If you only water the plants that have pretty flowers, soon all you have is plants with pretty flowers.
     
  9. Bruce Lindfield

    Bruce Lindfield Unprofessional TalkBass Contributor Gold Supporting Member

    Unless you believe in Intelligent Design? ;)
     
  10. anonymous0726

    anonymous0726 Guest

    Nov 4, 2001
    If God starts making basses, I'll sign the contract for one.
     
  11. Ed Fuqua

    Ed Fuqua

    Dec 13, 1999
    NYC
    Chuck Sher publishes my book, WALKING BASSICS:The Fundamentals of Jazz Bass Playing.
    I think it was Voltaire who said he could not beleive in a God that so commingled the Organs of Pleasure with those of Waste Disposal.
     
  12. jmain

    jmain Oo, Uhn't uh, Yes! Supporting Member

    Apr 23, 2005
    Alexandria, VA
    Strapped in for the ride?
     
  13. KSB - Ken Smith

    KSB - Ken Smith Banned Commercial User

    Mar 1, 2002
    Perkasie, PA USA
    Owner: Ken Smith Basses, Ltd.
    Ok......... Back to old Basses.... I live with them and with new ones as well. My personal experience includes English, French, Italian, German, Bohemian/Czech and American Basses from new to over 200 years old. I have played them, owned them, worked on them and sold them. No Mystery here at all. Just open your eyes and ears and listen to what I say and describe.

    On TB, I work for free!! Do not mock me. I do have other things I could be doing but I love Basses so I squeeze in a few posts when I can.
     
  14. Sumguy7787

    Sumguy7787

    Jan 12, 2006
    Lets say you crack your bass and get it fixed. Will the bass sound better after the fix than before the damage?
     
  15. bierbass

    bierbass

    Sep 5, 2005
    Knoxville, TN
    I'm not sure that I buy the attrition theory. Reason being, their was not as much demand for basses 150-300 years ago simply because there was not a need for but 1 or 2 bassist in an orchestra. Therefore fewer basses made, fewer basses from that time period. Many more violins could be produced from same wood as it would take to build a bass. So it was market driven. I also have a hard time believing people would discard an instrument just because it didn't sound as good. We weren't a "throw away" society 200 years ago.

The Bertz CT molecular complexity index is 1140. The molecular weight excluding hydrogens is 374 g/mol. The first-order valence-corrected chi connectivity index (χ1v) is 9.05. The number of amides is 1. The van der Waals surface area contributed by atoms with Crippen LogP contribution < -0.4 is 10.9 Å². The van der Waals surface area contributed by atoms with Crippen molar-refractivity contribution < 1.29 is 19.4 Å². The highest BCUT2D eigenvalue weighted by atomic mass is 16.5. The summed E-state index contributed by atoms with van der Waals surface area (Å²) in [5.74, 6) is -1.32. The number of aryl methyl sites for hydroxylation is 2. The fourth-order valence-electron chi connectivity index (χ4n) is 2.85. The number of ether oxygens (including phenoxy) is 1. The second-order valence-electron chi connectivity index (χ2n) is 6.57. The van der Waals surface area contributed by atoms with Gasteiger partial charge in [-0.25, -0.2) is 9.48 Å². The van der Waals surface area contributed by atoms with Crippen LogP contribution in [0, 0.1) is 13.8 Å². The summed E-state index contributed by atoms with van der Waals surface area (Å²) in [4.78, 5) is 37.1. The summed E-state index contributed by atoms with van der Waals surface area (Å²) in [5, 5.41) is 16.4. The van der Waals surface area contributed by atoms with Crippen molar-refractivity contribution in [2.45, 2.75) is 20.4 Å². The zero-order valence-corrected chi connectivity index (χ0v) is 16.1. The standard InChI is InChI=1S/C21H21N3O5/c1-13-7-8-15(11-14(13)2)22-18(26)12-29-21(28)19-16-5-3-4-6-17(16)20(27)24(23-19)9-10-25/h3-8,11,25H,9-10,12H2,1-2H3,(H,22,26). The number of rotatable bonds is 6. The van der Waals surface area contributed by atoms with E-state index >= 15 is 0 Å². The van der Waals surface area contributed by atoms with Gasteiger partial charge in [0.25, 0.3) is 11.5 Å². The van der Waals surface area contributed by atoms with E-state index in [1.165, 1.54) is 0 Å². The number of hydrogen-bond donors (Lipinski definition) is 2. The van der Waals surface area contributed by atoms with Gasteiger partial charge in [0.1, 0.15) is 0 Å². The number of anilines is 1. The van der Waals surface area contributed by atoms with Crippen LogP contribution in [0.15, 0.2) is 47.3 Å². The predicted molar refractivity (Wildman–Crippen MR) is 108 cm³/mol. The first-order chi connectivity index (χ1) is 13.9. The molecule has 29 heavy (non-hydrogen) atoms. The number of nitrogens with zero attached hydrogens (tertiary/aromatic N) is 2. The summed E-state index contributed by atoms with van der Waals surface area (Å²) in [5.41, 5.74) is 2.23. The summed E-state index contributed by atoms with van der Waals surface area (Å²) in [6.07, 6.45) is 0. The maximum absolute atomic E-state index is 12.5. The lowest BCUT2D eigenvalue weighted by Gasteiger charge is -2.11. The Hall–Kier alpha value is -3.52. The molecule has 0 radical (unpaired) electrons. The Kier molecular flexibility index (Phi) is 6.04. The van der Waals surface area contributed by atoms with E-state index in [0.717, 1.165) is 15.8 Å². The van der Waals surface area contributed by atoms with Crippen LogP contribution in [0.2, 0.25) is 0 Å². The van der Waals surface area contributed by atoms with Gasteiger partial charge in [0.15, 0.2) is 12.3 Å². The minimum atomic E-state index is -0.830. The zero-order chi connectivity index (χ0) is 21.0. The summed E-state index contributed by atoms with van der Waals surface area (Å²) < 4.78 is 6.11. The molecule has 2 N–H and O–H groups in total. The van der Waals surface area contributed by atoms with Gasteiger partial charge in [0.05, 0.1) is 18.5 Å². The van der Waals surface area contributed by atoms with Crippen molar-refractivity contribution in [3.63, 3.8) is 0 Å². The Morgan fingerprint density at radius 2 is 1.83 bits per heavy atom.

Don't get me wrong, there are vintage dogs out there that modern instruments blow out of the water. I tend to believe older instruments sound better because of the age of the wood and how they've been played, the bass opens up when its made to vibrate in the same manner over a period of time.
     
  16. Kam

    Kam

    Feb 12, 2006
    Minneapolis, MN
    I've heard rumors of some modern basses having the wood thinner at certain points to make it sound older, though it makes them more prone to cracks down the road. Is there any legitimacy to this rumor that you gents know of?
     
  17. Ed Fuqua

    Ed Fuqua

    Dec 13, 1999
    NYC
    Chuck Sher publishes my book, WALKING BASSICS:The Fundamentals of Jazz Bass Playing.
    It would be an interesting topic to research; I don't think that people would discard a bass 200 years ago, my thinking is that 125 or 80 years ago that it would not be a bass that got more than the cursory repairs.

    Sure the sound opens up, but are you telling me that the only difference between a Panormo and a Palantino is that one is older and has been played more?
     
  18. Ed Fuqua

    Ed Fuqua

    Dec 13, 1999
    NYC
    Chuck Sher publishes my book, WALKING BASSICS:The Fundamentals of Jazz Bass Playing.
    Well how often do you see musicians taking an axe to their instrument as soon as you get it?

    An old instrument can be restored to sound better than it did when you first got it mostly because old, bad repairs get cleaned up. Bad glue jobs, too much linen, heavy cleats etc. That crack that was sealed just enough to get to the gig gets repaired so that it almost disappears.

    There is nothing magic that will make a bass sound substantially "better"; as basses age and get played in, they develop a richer, more complex version of the "voice" that they originally had.
    No amount of riding turns a cart nag into a thoroughbred.
     
  19. tsolo

    tsolo

    Aug 24, 2002
    Ft. Worth
    You do have a way with phrases. I actually understood this...
     
  20. My luthier says the glue in older wood instruments eventually dissintegrates. He's restoring an 80-90 year old Czech/German bass for me and has had to reglue some joints. Perhaps they were loosened up by all the sanding required to remove a coat of white paint and a coat of varnish someone applied in the past. Anyway, what's your experience with standard time frames for re-gluing?